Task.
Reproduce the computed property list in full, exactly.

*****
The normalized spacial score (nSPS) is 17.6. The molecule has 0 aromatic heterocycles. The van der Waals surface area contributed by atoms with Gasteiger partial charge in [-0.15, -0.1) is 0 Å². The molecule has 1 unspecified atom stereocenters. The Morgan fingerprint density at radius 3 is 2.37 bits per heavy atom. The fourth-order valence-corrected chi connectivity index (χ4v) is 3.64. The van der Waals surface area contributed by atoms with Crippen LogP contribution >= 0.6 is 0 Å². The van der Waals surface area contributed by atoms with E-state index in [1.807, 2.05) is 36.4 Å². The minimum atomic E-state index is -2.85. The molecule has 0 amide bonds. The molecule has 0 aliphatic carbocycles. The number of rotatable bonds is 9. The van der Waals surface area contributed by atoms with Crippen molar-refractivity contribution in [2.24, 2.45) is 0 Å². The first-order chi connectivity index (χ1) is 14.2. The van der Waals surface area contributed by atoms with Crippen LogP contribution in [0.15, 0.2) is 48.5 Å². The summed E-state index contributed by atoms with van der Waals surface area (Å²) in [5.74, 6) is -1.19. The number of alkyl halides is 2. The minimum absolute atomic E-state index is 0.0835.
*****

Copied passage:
The normalized spacial score (nSPS) is 17.6. The molecule has 0 aromatic heterocycles. The van der Waals surface area contributed by atoms with Gasteiger partial charge in [-0.15, -0.1) is 0 Å². The molecule has 1 unspecified atom stereocenters. The Morgan fingerprint density at radius 3 is 2.37 bits per heavy atom. The fourth-order valence-corrected chi connectivity index (χ4v) is 3.64. The van der Waals surface area contributed by atoms with Crippen LogP contribution >= 0.6 is 0 Å². The van der Waals surface area contributed by atoms with E-state index in [1.807, 2.05) is 36.4 Å². The minimum atomic E-state index is -2.85. The molecule has 0 amide bonds. The molecule has 0 aliphatic carbocycles. The number of rotatable bonds is 9. The van der Waals surface area contributed by atoms with Crippen molar-refractivity contribution in [2.24, 2.45) is 0 Å². The first-order chi connectivity index (χ1) is 14.2. The van der Waals surface area contributed by atoms with Crippen LogP contribution in [0.15, 0.2) is 48.5 Å². The summed E-state index contributed by atoms with van der Waals surface area (Å²) in [5.74, 6) is -1.19. The number of alkyl halides is 2. The minimum absolute atomic E-state index is 0.0835.